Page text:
The vulnerability was brought to the company’s attention. It was something that was up to product to fix, but the job was pushed down the list. It ultimately took seven months to patch this up. “I just kept seeing things with all these huge holes in them, just not ready for prime time,” one ex-employee said of the state of products. “No one was listening to engineers, and no one seemed to be looking for viable products.” Eaze’s spokesperson confirms a vulnerability was discovered but claims it was promptly resolved.
Today, the issue is a more pressing financial one: the company is running out of money. Employees have been told the company may not make its next payroll, and AWS will shut down its servers in two days if it doesn’t pay up.
Eaze’s spokesperson tried to remain optimistic while admitting the dire situation the company faces. “Eaze is going to continue doing everything we can to support customers and the overall legal cannabis industry. We’re excited about the future and acknowledge the challenges that the entire community is facing.”
As medicinal and recreational marijuana access became legal in some states in the latter 2010s, entrepreneurs and investors flocked to the market. They saw an opportunity to capitalize on the end of a major prohibition — a once in a lifetime event. But high government taxes, enduring black markets, intense competition, and a lack of financial infrastructure willing to deal with any legal haziness have caused major setbacks.
While the pot business might sound chill, operations like Eaze depend on coordinating high-stress logistics with thin margins and little room for error. Plenty of food delivery startups from Sprig to Munchery went under after running into similar struggles, and at least banks and payment processors would work with them. With the odds stacked against it, Eaze has a tough road ahead.
Nodle, which is competing in the TechCrunch Disrupt Berlin Startup Battlefield this week, is based on a simple premise: What if you could crowdsource the connectivity of smart sensors by offloading it to smartphones? For most sensors, built-in cell connectivity is simply not a realistic option, given how much power it would take. A few years of battery life is quite realistic for a sensor that uses Bluetooth Low Energy.
Overall, that’s a pretty straightforward idea, but the trick is to convince smartphone users to install Nodle’s app. To solve this, the company, which was co-founded by Micha Benoliel (CEO) and Garrett Kinsman, is looking to cryptocurrency. With Nodle Cash, users automatically earn currency whenever their phones transmit a package to the network. That connection, it’s worth noting, is always encrypted, using Nodle’s Rendevouz protocol.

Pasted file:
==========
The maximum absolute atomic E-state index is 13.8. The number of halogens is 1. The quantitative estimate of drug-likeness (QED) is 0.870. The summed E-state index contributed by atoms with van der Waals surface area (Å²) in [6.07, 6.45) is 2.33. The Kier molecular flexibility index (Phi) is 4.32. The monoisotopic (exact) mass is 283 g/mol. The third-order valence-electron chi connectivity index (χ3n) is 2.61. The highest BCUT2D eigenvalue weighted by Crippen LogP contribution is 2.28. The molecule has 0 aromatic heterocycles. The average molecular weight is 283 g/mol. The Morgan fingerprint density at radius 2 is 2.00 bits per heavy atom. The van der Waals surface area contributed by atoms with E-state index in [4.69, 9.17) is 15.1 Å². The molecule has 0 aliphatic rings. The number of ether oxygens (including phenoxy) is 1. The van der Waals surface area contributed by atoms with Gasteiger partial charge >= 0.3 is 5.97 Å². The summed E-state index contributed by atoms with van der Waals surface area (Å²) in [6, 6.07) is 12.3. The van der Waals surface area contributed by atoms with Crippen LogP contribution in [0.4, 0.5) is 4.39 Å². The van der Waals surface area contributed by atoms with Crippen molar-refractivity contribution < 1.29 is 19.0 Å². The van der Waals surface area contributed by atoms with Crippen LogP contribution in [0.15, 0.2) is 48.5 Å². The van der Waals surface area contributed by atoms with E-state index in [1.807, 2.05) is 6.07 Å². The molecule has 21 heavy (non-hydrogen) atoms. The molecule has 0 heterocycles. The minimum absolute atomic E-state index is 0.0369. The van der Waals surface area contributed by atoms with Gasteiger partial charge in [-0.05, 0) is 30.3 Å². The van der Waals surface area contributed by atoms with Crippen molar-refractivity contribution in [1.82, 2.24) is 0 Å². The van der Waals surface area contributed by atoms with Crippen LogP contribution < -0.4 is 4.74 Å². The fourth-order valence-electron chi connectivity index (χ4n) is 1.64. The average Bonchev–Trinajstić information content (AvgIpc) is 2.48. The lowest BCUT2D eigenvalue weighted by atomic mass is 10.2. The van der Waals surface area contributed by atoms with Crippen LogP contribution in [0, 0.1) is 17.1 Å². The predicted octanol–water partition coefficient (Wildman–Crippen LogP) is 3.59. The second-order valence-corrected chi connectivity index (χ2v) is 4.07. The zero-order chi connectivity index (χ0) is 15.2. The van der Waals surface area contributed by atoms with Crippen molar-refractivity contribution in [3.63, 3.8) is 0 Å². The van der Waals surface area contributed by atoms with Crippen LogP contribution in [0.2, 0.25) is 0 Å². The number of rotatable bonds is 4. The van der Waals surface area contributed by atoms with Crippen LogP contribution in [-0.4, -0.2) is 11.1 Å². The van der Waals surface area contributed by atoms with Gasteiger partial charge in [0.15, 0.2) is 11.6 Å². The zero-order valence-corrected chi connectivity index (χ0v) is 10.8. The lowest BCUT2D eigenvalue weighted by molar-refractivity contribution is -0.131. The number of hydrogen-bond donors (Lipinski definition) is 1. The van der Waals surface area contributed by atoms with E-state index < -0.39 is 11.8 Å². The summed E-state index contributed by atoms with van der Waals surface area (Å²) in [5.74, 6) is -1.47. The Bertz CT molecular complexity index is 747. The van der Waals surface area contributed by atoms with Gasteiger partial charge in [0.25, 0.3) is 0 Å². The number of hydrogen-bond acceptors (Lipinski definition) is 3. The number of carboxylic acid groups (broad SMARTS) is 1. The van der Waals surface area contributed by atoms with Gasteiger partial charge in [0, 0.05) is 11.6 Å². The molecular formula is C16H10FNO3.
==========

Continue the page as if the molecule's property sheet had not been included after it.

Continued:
The company has already raised $3.5 million in seed funding, mostly from investors in the blockchain space: Blockchange, Work Play Ventures (Marc Pincus), Blockchain Ventures (Blockchain.com), Olymp Capital, Bootstraplabs and Blockhead.
It’s worth noting that this isn’t Benoliel’s first rodeo in this space. He also co-founded the mesh networking startup Open Garden, which used a somewhat similar approach a few years ago to crowdsource connectivity (and which made a bit of a splash with its FireChat offline chat app back in 2014). Open Garden, too, competed in our Startup Battlefield in 2012 and won our award for most innovative startup. Benoliel left his CEO position there in early 2016, but Nodle definitely feels like an iteration on the original idea of Open Garden.
“We define the category as crowd connectivity,” Benoliel told me. “We leverage crowdsourced connectivity for connecting things to the internet. We believe there are a lot of benefits to doing that.” He argues that there are a number of innovations converging right now that will allow the company to succeed: Chipsets are getting smaller, and an increasing number of sensors now uses Bluetooth Low Energy, all while batteries are getting smaller and more efficient and blockchain technology is maturing.
Given the fact that these sensors depend on somebody with a phone coming by, this is obviously not a solution for companies that need to get real-time data. There’s simply no way for Nodle to guarantee that, after all. But the company argues it is a great solution for smart cities that want to get regular readouts of road usage or companies that want to do asset tracking.
“We do not address real-time connectivity, which is what you can do with more traditional solutions,” Benoliel said. “But we believe IoT is so broad and there is so much utility in being able to collect data from time to time, that with out solution, we can connect almost anything to the internet.”
While some users may want to simply install the Nodle Cash app to, well, make some Nodle cash, the team is also betting on working with app developers who may want to use the platform to make some extra money from their apps by adding it to the Nodle network. For users, that obviously means they’ll burn some extra data, so developers have to clearly state that they are opting their users into this service.
The team expects a normal user to see an extra 20 to 30 MB of traffic with Nodle installed, which isn’t really all that much (users of the standalone Nodle app also have the option to cache the data and postpone the transfer when they connect to Wi-Fi). Some app developers may use Nodle as an alternative to in-app payments, the team hopes.
The company is also already working with HTC and Cisco Meraki, and has a number of pilot projects in the works.
If you want to give it a try, you can install the Nodle Cash app for Android now.
Between Amazon, FedEx, UPS, and indie merchants, it’s easy to lose track of when your online purchases will be delivered. And if you’re buying something pricey or important, a lack of shipping insurance can leave you anxious and constantly checking your porch.
But a fresh startup has found unprecedented growth by letting you monitor all your ecommerce orders in one app thanks to a Gmail extension. Plus, you can buy insurance for just 1% of an item’s cost. Meet Route, emerging from stealth today to become the Find My Friends for packages. By helping merchants handle post-purchase satisfaction while charging consumers for insurance, this year Route has grown to $8.85 million in revenue run rate and from 5 to 100 employees.